You should start a cooking blog, he said.
It will be fun, he said.
Huh, thought I, He’s always right. I bet it will be fun.
So I packed my camera phone along when I made dinner that night. I thought taking the pictures would be the hard part.
I hope two days of work per post doesn’t turn out to be average. But I’m learning, I’m growing, I’m expanding my horizons, and blah-blah-blah. I actually installed software on my computer (first time ever!) just for the following:
One of those looks-like-a-cookbook-cover food photos you see on Pinterest! (Hint: Pin it, will you?) Yes, I still have a lot to learn about photo editing. Installing the software was not the hardest part.
But here I am, writing my first post, and I should explain what nobookerycookery is all about. I love trying new recipes, out of glossy photo-filled hardcover cookbooks, magazines off the free rack at the library, or more frequently off my social networks. But sometimes, after a long day keeping up with the husband, house, and kids, or after a long night laying awake for no reason, my brain can’t wrap itself out around all that close reading and measuring that must go on if one is to follow a recipe.
Or sometimes I have something particular in mind, and I can’t find a recipe that tells me the right way to go about it.
Or sometimes I haven’t been to the grocery in over a week.
For whatever reason, I often end up tossing handfuls of this and that together, and sometimes the end result is actually decent food. As I pondered what kind of cooking blog I should start (I’m really into special diets. I follow all of them on alternating days), I realized those necessity-driven creative moments are what I most want to talk about.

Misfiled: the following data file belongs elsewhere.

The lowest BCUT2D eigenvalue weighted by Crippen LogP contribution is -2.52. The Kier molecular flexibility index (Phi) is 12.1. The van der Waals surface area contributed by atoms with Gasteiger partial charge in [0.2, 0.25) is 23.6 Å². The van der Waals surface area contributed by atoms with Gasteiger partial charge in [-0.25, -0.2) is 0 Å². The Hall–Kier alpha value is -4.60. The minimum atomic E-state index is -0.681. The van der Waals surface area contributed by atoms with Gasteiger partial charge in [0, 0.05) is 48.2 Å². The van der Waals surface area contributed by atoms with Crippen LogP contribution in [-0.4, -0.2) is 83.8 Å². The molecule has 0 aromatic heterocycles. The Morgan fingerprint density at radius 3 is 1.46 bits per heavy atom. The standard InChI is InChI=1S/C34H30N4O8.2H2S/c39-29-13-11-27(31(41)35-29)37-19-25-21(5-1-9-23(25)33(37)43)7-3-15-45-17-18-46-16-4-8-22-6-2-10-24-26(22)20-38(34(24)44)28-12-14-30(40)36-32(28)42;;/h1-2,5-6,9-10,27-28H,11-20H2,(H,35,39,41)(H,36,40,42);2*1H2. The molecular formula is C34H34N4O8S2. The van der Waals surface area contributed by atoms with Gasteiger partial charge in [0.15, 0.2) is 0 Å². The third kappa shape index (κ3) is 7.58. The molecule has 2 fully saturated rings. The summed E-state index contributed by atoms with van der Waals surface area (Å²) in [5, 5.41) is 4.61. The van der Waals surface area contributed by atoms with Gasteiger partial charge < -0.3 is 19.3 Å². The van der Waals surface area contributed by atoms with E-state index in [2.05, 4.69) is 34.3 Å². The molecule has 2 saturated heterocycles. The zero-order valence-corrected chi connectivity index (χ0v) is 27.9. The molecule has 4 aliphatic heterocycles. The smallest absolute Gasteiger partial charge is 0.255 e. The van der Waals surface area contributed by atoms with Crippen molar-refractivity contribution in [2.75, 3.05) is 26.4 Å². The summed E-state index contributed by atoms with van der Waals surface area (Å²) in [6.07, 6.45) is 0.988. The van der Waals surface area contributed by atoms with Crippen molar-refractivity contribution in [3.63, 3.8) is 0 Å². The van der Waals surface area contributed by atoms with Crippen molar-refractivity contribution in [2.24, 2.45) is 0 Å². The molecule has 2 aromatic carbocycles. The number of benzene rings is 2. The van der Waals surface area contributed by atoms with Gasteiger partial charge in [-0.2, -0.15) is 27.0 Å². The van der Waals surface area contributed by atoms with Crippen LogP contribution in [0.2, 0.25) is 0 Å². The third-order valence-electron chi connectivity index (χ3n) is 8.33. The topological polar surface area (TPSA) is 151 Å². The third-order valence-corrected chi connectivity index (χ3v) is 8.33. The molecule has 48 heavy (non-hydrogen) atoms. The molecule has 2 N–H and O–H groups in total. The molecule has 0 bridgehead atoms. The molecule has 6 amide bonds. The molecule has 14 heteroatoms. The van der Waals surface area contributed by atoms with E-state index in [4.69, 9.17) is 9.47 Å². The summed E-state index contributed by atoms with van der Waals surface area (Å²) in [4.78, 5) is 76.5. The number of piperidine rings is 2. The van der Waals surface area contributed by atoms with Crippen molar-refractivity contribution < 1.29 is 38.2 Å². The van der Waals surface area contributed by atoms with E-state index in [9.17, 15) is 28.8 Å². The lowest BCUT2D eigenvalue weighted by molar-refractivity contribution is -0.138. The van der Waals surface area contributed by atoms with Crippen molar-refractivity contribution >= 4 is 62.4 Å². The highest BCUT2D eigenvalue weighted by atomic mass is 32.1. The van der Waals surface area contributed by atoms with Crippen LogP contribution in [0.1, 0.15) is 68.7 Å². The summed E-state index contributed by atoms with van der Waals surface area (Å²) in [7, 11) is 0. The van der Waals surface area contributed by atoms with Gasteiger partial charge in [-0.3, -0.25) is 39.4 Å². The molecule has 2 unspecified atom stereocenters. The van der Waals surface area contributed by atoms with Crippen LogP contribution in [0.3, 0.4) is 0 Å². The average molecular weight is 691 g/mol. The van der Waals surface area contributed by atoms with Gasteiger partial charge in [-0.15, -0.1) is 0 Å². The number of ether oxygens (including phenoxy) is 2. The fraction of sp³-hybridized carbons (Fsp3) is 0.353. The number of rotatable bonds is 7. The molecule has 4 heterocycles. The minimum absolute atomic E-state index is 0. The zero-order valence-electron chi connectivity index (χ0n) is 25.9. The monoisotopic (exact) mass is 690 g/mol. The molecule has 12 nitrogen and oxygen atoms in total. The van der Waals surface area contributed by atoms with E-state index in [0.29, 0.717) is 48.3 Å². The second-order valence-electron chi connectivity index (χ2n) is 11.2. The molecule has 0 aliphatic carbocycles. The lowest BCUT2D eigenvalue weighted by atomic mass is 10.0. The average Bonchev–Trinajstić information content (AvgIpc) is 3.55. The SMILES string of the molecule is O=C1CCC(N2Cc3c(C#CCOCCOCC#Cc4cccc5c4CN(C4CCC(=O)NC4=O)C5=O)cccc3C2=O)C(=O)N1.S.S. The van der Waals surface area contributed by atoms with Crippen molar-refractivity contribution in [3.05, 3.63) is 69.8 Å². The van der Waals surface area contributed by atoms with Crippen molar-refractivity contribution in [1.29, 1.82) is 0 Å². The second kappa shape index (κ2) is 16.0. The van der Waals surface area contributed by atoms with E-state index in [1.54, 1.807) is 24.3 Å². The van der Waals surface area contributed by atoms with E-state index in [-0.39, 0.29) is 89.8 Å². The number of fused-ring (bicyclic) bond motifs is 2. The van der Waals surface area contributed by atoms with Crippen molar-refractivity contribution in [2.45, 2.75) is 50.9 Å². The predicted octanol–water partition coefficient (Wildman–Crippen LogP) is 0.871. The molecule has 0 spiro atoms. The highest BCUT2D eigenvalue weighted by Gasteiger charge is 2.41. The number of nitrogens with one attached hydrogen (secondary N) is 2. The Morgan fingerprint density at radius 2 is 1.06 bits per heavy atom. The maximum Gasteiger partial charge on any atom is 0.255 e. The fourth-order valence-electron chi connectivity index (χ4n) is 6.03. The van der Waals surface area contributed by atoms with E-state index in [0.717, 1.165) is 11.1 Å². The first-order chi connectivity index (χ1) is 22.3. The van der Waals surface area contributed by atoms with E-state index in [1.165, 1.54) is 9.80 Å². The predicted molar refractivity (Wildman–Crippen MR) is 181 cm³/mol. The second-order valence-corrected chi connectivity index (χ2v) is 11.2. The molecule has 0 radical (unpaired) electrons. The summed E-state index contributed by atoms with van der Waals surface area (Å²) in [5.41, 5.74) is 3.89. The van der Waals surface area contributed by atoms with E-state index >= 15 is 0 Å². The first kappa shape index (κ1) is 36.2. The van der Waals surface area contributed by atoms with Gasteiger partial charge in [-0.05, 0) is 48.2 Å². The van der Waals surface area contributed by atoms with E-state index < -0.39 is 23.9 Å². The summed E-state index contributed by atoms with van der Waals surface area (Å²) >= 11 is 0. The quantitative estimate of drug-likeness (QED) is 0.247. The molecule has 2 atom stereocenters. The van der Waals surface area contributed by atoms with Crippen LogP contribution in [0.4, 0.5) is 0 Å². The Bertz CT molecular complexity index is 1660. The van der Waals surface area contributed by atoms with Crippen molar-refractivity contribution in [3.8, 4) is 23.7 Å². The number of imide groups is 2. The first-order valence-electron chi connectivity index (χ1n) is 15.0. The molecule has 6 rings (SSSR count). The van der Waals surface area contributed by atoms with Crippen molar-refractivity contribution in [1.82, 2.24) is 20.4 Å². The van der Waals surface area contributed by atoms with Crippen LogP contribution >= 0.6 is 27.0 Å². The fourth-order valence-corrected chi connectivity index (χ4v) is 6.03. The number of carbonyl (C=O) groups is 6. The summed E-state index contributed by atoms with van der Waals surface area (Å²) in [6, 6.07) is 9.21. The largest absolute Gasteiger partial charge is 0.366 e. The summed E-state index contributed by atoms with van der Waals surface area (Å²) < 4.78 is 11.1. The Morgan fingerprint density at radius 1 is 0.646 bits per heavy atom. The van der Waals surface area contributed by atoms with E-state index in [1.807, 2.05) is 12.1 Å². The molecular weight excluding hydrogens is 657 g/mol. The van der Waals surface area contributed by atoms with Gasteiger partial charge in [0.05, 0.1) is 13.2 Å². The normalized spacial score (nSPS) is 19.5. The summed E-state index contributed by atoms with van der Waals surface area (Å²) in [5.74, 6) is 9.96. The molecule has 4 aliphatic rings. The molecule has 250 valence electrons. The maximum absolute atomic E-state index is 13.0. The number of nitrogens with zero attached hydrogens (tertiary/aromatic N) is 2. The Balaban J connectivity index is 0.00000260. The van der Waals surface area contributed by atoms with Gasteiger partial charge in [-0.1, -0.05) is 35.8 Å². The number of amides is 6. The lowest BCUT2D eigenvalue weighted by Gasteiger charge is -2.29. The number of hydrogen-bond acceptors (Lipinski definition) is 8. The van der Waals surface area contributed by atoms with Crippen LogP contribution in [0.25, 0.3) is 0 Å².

Which brings me to dinner two nights ago. I hadn’t harvested my yellow salad tomatoes for over a week, and the fruit was starting to drop and rot on the ground, and the guilt was starting to prick at me. The last time I picked tomatoes, I roasted them in big batches, not being extra careful about crowding them in the pans, and the results swam in intensely flavoured soupy juice. I knew I wanted to try cooking the next patch with something that would soak up all yum, and I had bought chicken quarters at 89 cents per pound, so the obvious combination was a tomato enhanced baked chicken and rice.
I scoured Pinterest, but, try as I might, I couldn’t find a recipe that relied solely on the juice from the chicken and tomatoes to cook the rice. I would have to come up with something on my own.
What I envisioned: Pillowy rice, the bottom crusted by chicken drippings, studded with golden tomatoes and topped with crispy skinned chicken.
What I expected: A soggy burnt mess.
Here’s what I did, and in keeping with the nocookerybookery form, I won’t write it out like a recipe: Sautéed one diced onion in heated oil in an oven proof skillet, added one scoop of rice (I used a tea-cup, which is about 1 and a quarter cup when brimming, but precise quantities are not the thing here) and let it toast a bit. Then I added two handfuls of tomatoes in a layer and topped it all with two salted, peppered, and herbed chicken quarters. I don’t know what herb. It was green and smelled good.
At the very last, I got nervous and splashed about a quarter cup of water into the pan: just something to keep the rice from burning while the tomatoes and chicken commenced juicing.
It all want into a 400 degree oven for one hour.
For the visual learners (and the Pinners: Hint):
The result: I give myself a 3.5. This definitely has merit. The rice absorbed the juices and created a chewy-crunchy edge that I had to force myself to share with anyone else. But the flavor was too intense, the tomatoes took over everything. The husband figures some grated parmesan added at table would round the whole thing out.
How’d I do? Do you want to try it? What would you do differently? Be gentle with me, it’s my first time.